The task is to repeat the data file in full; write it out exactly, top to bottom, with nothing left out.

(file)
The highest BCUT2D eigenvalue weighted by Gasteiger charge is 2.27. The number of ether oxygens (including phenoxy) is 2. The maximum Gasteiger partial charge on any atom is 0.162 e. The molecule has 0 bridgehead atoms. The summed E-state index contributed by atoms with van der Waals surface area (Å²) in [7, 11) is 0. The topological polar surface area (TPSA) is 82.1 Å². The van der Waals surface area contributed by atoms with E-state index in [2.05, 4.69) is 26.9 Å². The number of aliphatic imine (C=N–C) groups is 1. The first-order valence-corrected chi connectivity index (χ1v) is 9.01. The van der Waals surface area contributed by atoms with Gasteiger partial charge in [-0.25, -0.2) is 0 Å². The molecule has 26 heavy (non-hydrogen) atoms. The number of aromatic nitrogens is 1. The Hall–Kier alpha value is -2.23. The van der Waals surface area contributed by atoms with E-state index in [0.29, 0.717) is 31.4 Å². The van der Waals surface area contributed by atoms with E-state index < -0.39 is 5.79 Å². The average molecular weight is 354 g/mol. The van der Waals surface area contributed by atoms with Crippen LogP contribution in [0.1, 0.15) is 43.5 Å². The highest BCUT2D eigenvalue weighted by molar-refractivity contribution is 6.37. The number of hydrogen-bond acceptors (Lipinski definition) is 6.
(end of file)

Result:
The highest BCUT2D eigenvalue weighted by Gasteiger charge is 2.27. The number of ether oxygens (including phenoxy) is 2. The maximum Gasteiger partial charge on any atom is 0.162 e. The molecule has 0 bridgehead atoms. The summed E-state index contributed by atoms with van der Waals surface area (Å²) in [7, 11) is 0. The topological polar surface area (TPSA) is 82.1 Å². The van der Waals surface area contributed by atoms with E-state index in [2.05, 4.69) is 26.9 Å². The number of aliphatic imine (C=N–C) groups is 1. The first-order valence-corrected chi connectivity index (χ1v) is 9.01. The van der Waals surface area contributed by atoms with Gasteiger partial charge in [-0.25, -0.2) is 0 Å². The molecule has 26 heavy (non-hydrogen) atoms. The number of aromatic nitrogens is 1. The Hall–Kier alpha value is -2.23. The van der Waals surface area contributed by atoms with E-state index in [0.29, 0.717) is 31.4 Å². The van der Waals surface area contributed by atoms with E-state index < -0.39 is 5.79 Å². The average molecular weight is 354 g/mol. The van der Waals surface area contributed by atoms with Crippen LogP contribution in [0.1, 0.15) is 43.5 Å². The highest BCUT2D eigenvalue weighted by molar-refractivity contribution is 6.37. The number of hydrogen-bond acceptors (Lipinski definition) is 6.